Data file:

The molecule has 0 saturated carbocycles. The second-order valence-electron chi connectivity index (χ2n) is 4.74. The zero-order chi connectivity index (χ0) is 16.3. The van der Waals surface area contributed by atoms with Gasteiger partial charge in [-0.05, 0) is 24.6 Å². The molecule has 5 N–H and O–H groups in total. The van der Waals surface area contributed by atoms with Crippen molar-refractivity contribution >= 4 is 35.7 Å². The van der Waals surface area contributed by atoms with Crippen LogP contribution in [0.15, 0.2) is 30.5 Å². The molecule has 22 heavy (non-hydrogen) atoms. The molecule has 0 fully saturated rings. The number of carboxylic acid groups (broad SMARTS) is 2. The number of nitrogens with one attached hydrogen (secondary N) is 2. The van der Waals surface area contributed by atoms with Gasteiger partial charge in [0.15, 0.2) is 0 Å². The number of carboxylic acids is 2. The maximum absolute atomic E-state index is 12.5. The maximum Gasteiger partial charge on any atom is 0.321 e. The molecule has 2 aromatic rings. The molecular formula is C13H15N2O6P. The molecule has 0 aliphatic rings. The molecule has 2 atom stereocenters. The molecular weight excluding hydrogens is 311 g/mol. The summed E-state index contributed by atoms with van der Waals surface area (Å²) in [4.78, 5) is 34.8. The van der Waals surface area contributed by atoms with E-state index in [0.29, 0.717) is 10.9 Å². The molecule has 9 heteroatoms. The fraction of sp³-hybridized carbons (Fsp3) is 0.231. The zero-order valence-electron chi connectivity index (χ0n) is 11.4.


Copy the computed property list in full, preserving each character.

The molecule has 0 saturated carbocycles. The second-order valence-electron chi connectivity index (χ2n) is 4.74. The zero-order chi connectivity index (χ0) is 16.3. The van der Waals surface area contributed by atoms with Gasteiger partial charge in [-0.05, 0) is 24.6 Å². The molecule has 5 N–H and O–H groups in total. The van der Waals surface area contributed by atoms with Crippen molar-refractivity contribution >= 4 is 35.7 Å². The van der Waals surface area contributed by atoms with Crippen LogP contribution in [0.15, 0.2) is 30.5 Å². The molecule has 22 heavy (non-hydrogen) atoms. The molecule has 0 fully saturated rings. The number of carboxylic acid groups (broad SMARTS) is 2. The number of nitrogens with one attached hydrogen (secondary N) is 2. The van der Waals surface area contributed by atoms with Gasteiger partial charge in [0.15, 0.2) is 0 Å². The number of carboxylic acids is 2. The maximum absolute atomic E-state index is 12.5. The maximum Gasteiger partial charge on any atom is 0.321 e. The molecule has 2 aromatic rings. The molecular formula is C13H15N2O6P. The molecule has 0 aliphatic rings. The molecule has 2 atom stereocenters. The molecular weight excluding hydrogens is 311 g/mol. The summed E-state index contributed by atoms with van der Waals surface area (Å²) in [4.78, 5) is 34.8. The van der Waals surface area contributed by atoms with E-state index in [0.29, 0.717) is 10.9 Å². The molecule has 9 heteroatoms. The fraction of sp³-hybridized carbons (Fsp3) is 0.231. The zero-order valence-electron chi connectivity index (χ0n) is 11.4.